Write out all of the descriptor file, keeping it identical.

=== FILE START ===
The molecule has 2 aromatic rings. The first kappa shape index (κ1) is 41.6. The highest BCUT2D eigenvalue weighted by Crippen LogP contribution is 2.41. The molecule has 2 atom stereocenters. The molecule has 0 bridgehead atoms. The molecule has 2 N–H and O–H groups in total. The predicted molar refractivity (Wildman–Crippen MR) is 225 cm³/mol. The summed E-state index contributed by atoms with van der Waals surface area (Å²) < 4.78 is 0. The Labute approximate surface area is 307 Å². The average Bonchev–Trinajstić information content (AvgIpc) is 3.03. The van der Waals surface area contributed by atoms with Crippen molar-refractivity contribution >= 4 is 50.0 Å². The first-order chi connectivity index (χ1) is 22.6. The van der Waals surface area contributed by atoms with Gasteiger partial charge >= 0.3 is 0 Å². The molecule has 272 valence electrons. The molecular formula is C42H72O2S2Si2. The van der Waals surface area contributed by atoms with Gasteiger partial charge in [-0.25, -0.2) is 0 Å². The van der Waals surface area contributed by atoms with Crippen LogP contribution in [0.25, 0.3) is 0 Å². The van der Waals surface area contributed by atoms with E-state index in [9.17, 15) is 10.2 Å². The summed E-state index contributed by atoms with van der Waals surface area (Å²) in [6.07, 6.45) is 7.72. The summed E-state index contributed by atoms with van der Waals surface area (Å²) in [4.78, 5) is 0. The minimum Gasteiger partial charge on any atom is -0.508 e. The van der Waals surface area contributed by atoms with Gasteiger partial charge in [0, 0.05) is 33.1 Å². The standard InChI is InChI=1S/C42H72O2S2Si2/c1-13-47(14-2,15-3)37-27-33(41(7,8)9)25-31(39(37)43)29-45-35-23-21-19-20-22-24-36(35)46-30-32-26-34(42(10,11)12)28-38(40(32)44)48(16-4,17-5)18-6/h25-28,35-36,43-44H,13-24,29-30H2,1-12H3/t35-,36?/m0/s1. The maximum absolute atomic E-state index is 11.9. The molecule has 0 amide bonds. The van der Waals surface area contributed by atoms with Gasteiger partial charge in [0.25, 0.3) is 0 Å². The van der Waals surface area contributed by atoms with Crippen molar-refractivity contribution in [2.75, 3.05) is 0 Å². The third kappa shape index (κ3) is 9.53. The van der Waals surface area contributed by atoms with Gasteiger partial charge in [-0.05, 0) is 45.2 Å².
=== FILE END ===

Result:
The molecule has 2 aromatic rings. The first kappa shape index (κ1) is 41.6. The highest BCUT2D eigenvalue weighted by Crippen LogP contribution is 2.41. The molecule has 2 atom stereocenters. The molecule has 0 bridgehead atoms. The molecule has 2 N–H and O–H groups in total. The predicted molar refractivity (Wildman–Crippen MR) is 225 cm³/mol. The summed E-state index contributed by atoms with van der Waals surface area (Å²) < 4.78 is 0. The Labute approximate surface area is 307 Å². The average Bonchev–Trinajstić information content (AvgIpc) is 3.03. The van der Waals surface area contributed by atoms with Crippen molar-refractivity contribution >= 4 is 50.0 Å². The first-order chi connectivity index (χ1) is 22.6. The van der Waals surface area contributed by atoms with Gasteiger partial charge >= 0.3 is 0 Å². The molecule has 272 valence electrons. The molecular formula is C42H72O2S2Si2. The van der Waals surface area contributed by atoms with Gasteiger partial charge in [-0.25, -0.2) is 0 Å². The van der Waals surface area contributed by atoms with Crippen LogP contribution in [0.25, 0.3) is 0 Å². The van der Waals surface area contributed by atoms with E-state index in [9.17, 15) is 10.2 Å². The summed E-state index contributed by atoms with van der Waals surface area (Å²) in [6.07, 6.45) is 7.72. The summed E-state index contributed by atoms with van der Waals surface area (Å²) in [4.78, 5) is 0. The minimum Gasteiger partial charge on any atom is -0.508 e. The van der Waals surface area contributed by atoms with Gasteiger partial charge in [0, 0.05) is 33.1 Å². The standard InChI is InChI=1S/C42H72O2S2Si2/c1-13-47(14-2,15-3)37-27-33(41(7,8)9)25-31(39(37)43)29-45-35-23-21-19-20-22-24-36(35)46-30-32-26-34(42(10,11)12)28-38(40(32)44)48(16-4,17-5)18-6/h25-28,35-36,43-44H,13-24,29-30H2,1-12H3/t35-,36?/m0/s1. The maximum absolute atomic E-state index is 11.9. The molecule has 0 amide bonds. The van der Waals surface area contributed by atoms with Gasteiger partial charge in [0.25, 0.3) is 0 Å². The van der Waals surface area contributed by atoms with Crippen molar-refractivity contribution in [2.75, 3.05) is 0 Å². The third kappa shape index (κ3) is 9.53. The van der Waals surface area contributed by atoms with Gasteiger partial charge in [-0.05, 0) is 45.2 Å².